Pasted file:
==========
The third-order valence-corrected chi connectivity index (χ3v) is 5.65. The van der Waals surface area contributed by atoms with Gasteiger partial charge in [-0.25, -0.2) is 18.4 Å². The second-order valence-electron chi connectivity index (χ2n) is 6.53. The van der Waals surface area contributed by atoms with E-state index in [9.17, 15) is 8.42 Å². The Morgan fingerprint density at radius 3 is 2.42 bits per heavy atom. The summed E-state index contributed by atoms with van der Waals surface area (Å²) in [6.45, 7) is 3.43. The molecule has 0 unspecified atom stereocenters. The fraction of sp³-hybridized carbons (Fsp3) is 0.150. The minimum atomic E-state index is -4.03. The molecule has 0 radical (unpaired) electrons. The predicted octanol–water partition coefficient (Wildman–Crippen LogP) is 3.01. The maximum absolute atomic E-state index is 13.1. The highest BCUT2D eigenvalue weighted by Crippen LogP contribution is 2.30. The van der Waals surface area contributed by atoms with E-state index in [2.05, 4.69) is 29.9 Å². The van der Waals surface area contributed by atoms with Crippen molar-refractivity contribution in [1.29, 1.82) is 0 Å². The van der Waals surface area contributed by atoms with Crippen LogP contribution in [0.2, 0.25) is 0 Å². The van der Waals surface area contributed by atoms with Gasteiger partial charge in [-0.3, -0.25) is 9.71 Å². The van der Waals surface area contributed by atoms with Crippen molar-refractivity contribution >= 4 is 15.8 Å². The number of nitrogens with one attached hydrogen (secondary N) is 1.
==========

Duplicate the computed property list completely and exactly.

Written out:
The third-order valence-corrected chi connectivity index (χ3v) is 5.65. The van der Waals surface area contributed by atoms with Gasteiger partial charge in [-0.25, -0.2) is 18.4 Å². The second-order valence-electron chi connectivity index (χ2n) is 6.53. The van der Waals surface area contributed by atoms with E-state index in [9.17, 15) is 8.42 Å². The Morgan fingerprint density at radius 3 is 2.42 bits per heavy atom. The summed E-state index contributed by atoms with van der Waals surface area (Å²) in [6.45, 7) is 3.43. The molecule has 0 unspecified atom stereocenters. The fraction of sp³-hybridized carbons (Fsp3) is 0.150. The minimum atomic E-state index is -4.03. The molecule has 0 radical (unpaired) electrons. The predicted octanol–water partition coefficient (Wildman–Crippen LogP) is 3.01. The maximum absolute atomic E-state index is 13.1. The highest BCUT2D eigenvalue weighted by Crippen LogP contribution is 2.30. The van der Waals surface area contributed by atoms with E-state index in [2.05, 4.69) is 29.9 Å². The van der Waals surface area contributed by atoms with Crippen molar-refractivity contribution in [1.29, 1.82) is 0 Å². The van der Waals surface area contributed by atoms with Crippen LogP contribution in [0.2, 0.25) is 0 Å². The van der Waals surface area contributed by atoms with Gasteiger partial charge in [-0.3, -0.25) is 9.71 Å². The van der Waals surface area contributed by atoms with Crippen molar-refractivity contribution >= 4 is 15.8 Å². The number of nitrogens with one attached hydrogen (secondary N) is 1.